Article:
Coming soon (album previews)
After what seems like an unfairly long hibernation, the local-music scene is finally lumbering back to life. In the next few months, dozens of new albums will see release, many of them recorded during the winter by bands that seem ready for a breakout showing this spring and summer.
This week, Random Acts brings you a little taste of what’s to come.
Dark side of the dial
• The Lonely Sea, Wayne Robbins & The Hellsayers
This will be the first “official” release for The Hellsayers. Bandleader Robbins’ Neil Young-esque vocals coat ethereal noir-country dirges and haunted-sea ballads — and I’m basing that assessment only on the unmastered songs the band has released so far on its Web site. From these alone, the finished album already sounds like a masterpiece.
For more information and song downloads, visit www.GoodLuckCricket.com.
• Plastic Glass, George Glass
George Glass is a fantastically dark musician who’s long suffered from horrible recordings. Live, his songs evoke a down-filled pillow stuffed with jagged, colored shards of broken liquor bottles — at once comforting and painful. But his previous solo albums — the astoundingly badly produced I’m Okay and Tunnel of Wolf — never really captured the bleeding beauty of this sound: Unless you’d seen Glass’ intense live performances, you’d never know a genius lurked underneath all the muck. Now, with Plastic Glass, the singer/songwriter may finally get his due. Essentially a collaboration with Hellsayers Wayne Robbins and Jeff Whitworth, the album — a series of open-mic performances and home recordings — finds Glass in his element, bringing out an emotional richness unheard in earlier recordings. Here, songs like the booze-and-cigarettes poetry of “Birdchest” and the depressive hope of “Everyone Swallows” are shown as true labors of love.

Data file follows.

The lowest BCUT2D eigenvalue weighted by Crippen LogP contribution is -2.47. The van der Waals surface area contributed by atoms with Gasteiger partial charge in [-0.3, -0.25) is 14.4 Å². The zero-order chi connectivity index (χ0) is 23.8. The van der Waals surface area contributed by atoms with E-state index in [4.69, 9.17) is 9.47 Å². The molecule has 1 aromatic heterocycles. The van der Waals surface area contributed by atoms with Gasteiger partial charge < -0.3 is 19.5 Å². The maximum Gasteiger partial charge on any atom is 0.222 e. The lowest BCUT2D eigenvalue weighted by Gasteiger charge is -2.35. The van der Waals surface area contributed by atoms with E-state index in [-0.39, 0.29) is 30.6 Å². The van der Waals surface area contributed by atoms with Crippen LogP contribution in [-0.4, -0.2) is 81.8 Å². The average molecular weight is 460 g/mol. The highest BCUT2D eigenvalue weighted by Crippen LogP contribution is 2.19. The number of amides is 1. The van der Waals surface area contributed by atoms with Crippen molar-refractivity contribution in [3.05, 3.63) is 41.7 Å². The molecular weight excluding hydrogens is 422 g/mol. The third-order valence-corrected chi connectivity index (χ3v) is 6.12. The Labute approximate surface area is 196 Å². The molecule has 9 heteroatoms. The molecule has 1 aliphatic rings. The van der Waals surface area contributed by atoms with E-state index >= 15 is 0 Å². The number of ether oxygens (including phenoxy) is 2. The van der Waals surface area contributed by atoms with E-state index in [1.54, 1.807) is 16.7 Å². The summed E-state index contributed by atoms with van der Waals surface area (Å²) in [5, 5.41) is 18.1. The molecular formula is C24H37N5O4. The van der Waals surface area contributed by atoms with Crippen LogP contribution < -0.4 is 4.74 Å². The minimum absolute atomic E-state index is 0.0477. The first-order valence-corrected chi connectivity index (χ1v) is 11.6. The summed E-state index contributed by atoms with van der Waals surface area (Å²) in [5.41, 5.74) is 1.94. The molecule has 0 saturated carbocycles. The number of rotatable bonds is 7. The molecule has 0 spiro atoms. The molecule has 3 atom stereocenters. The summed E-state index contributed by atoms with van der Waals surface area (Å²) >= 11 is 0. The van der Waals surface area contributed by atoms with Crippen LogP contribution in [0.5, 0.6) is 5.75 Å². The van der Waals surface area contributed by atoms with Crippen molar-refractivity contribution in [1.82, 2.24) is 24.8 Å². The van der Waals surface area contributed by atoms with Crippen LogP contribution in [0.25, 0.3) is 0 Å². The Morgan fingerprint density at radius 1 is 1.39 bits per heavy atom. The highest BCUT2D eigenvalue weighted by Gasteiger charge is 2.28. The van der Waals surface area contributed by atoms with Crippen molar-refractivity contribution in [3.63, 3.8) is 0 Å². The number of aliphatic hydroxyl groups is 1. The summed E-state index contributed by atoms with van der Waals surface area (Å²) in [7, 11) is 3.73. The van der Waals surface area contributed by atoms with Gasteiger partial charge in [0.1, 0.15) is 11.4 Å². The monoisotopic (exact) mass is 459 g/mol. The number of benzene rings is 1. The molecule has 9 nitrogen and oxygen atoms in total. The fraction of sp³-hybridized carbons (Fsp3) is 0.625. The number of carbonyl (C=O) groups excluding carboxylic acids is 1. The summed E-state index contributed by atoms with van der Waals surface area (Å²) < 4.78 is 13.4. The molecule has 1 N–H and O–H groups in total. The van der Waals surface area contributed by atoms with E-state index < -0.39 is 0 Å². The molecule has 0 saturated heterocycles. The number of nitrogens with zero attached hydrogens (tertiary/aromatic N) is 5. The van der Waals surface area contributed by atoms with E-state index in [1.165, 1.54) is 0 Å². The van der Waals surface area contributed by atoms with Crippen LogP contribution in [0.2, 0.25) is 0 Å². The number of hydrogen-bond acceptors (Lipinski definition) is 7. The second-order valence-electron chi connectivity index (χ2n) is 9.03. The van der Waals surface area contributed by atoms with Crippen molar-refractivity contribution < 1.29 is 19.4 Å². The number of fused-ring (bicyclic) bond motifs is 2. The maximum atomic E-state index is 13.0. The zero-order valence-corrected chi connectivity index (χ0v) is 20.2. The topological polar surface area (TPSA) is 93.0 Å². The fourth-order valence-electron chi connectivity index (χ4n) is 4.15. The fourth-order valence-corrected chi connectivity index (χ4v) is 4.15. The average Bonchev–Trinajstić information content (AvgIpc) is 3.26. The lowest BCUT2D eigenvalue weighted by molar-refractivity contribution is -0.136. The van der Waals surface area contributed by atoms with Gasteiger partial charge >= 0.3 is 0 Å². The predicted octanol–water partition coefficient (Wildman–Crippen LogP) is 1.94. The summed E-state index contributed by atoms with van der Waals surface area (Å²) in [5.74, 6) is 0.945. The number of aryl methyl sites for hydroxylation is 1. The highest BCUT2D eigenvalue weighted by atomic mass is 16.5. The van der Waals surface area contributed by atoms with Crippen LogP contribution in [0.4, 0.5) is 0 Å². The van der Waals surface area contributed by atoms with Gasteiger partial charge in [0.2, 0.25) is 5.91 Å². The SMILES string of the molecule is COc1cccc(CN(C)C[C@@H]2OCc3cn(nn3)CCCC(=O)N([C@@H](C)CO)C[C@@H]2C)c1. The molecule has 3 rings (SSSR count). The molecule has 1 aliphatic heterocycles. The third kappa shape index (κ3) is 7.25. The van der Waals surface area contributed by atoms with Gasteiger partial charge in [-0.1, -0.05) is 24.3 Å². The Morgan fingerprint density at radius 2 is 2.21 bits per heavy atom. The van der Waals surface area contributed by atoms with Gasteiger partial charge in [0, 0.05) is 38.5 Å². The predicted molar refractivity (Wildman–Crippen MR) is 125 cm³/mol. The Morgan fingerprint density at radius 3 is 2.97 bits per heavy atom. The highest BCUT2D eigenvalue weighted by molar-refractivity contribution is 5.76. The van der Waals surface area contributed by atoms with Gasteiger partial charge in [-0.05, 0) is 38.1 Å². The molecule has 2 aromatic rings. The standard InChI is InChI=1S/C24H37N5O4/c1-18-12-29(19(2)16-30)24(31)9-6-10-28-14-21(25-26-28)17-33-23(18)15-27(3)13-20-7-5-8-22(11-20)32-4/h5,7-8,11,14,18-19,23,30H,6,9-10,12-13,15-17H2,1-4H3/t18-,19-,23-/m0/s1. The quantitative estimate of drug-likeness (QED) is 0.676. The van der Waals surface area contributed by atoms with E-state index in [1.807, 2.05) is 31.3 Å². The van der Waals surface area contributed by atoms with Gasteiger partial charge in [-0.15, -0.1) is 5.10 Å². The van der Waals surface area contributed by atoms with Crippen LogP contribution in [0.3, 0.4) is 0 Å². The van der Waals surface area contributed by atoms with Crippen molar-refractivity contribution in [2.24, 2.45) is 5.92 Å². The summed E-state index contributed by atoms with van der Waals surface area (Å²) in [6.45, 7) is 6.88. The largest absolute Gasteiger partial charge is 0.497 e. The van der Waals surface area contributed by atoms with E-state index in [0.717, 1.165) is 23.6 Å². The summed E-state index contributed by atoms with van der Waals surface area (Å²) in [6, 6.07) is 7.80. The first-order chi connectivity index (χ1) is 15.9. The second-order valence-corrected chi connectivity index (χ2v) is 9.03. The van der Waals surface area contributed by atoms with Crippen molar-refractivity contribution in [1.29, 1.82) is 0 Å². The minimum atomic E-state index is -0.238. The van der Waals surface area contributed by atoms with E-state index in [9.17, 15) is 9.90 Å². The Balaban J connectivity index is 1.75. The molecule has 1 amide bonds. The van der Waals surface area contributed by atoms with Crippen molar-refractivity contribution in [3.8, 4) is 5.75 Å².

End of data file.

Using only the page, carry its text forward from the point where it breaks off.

Learn more at www.GoodLuckCricket.com.
• The Cut and Thrust of Clear Thinking, Secret Lives of the Freemasons
Boil down all the sticky remnants of Asheville’s hard-core and emo scenes from the last five years, mix in a batch of new ass-kicking songs and an intensely devoted fan base, and you get Secret Lives of the Freemasons. Featuring members of local heavyweight groups like Estedy and A Kiss Before Dying — and including aggressively talented vocalist Brien Worsham — Secret Lives has already become known for unstoppable live shows, and the group’s early demos hint that their sound will translate faithfully to tape. For local hard-core addicts, this will be the CD to watch in 2004.
Get more at www.secretlivesofthefreemasons.com.
• Jascha Ephraim, Jascha Ephraim
As a songwriter, he’s at least as clever in his wordplay as any acoustic folkie, and even performing alone, he’s more fun to listen to than any local indie-rock band. Jascha Ephraim‘s music also provokes more excited stomping than anything on the hard-core/punk front. And, man, the guy can dance. On the surface, Ephraim’s style is firmly based in the catchiest of post-disco ’80s synth-pop — and yet his awesomely funny lyrics deliver his music beyond that realm. His songs explore such twisted subjects — riding around on the back of a dinosaur, or the Columbia space-shuttle disaster — that it’s hard not to find something to enjoy. Look for the disc to be dropped sometime before summer.
• Double Live, The SexPatriates
According to front man Joey “Dirty” Martini, this CD set should be ready for release in the next few months. Given the raucous, chaotic nature of the SexPatriates’ live shows, it’s impossible to tell how a live double-CD will ultimately turn out — expect either a horrid mess of crowd noise and bad sound levels or an awesome document of the band’s on-stage prowess. Either way, as the debut release from one of downtown Asheville’s most well-known acts, it’s definitely an album to get worked up about.
• Also be on the lookout for new records from Mad Tea Party, Stephanie’s Id and Sugar & The Plums.)